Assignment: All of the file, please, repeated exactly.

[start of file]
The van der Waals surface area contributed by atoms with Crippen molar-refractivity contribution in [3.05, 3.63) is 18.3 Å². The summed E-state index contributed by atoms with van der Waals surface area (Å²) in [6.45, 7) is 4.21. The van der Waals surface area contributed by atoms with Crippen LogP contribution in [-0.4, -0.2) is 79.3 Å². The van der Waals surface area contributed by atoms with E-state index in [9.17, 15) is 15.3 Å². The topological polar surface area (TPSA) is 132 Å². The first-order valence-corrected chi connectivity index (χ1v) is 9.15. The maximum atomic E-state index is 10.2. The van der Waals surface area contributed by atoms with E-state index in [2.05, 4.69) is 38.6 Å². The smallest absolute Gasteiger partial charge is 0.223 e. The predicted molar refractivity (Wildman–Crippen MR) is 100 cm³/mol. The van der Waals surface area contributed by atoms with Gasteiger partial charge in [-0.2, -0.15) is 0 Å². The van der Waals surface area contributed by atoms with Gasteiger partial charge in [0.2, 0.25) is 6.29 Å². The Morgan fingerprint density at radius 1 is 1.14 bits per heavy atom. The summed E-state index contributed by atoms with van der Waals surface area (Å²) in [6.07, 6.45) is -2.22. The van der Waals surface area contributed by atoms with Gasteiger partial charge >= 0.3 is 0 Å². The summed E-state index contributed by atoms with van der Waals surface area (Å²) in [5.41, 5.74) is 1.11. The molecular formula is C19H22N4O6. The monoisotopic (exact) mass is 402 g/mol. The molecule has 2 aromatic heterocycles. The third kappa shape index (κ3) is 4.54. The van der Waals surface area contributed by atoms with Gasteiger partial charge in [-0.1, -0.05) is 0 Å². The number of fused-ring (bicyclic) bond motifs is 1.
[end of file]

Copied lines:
The van der Waals surface area contributed by atoms with Crippen molar-refractivity contribution in [3.05, 3.63) is 18.3 Å². The summed E-state index contributed by atoms with van der Waals surface area (Å²) in [6.45, 7) is 4.21. The van der Waals surface area contributed by atoms with Crippen LogP contribution in [-0.4, -0.2) is 79.3 Å². The van der Waals surface area contributed by atoms with E-state index in [9.17, 15) is 15.3 Å². The topological polar surface area (TPSA) is 132 Å². The first-order valence-corrected chi connectivity index (χ1v) is 9.15. The maximum atomic E-state index is 10.2. The van der Waals surface area contributed by atoms with E-state index in [2.05, 4.69) is 38.6 Å². The smallest absolute Gasteiger partial charge is 0.223 e. The predicted molar refractivity (Wildman–Crippen MR) is 100 cm³/mol. The van der Waals surface area contributed by atoms with Gasteiger partial charge in [-0.2, -0.15) is 0 Å². The van der Waals surface area contributed by atoms with Gasteiger partial charge in [0.2, 0.25) is 6.29 Å². The Morgan fingerprint density at radius 1 is 1.14 bits per heavy atom. The summed E-state index contributed by atoms with van der Waals surface area (Å²) in [6.07, 6.45) is -2.22. The van der Waals surface area contributed by atoms with Gasteiger partial charge >= 0.3 is 0 Å². The summed E-state index contributed by atoms with van der Waals surface area (Å²) in [5.41, 5.74) is 1.11. The molecular formula is C19H22N4O6. The monoisotopic (exact) mass is 402 g/mol. The molecule has 2 aromatic heterocycles. The third kappa shape index (κ3) is 4.54. The van der Waals surface area contributed by atoms with Gasteiger partial charge in [-0.1, -0.05) is 0 Å². The number of fused-ring (bicyclic) bond motifs is 1.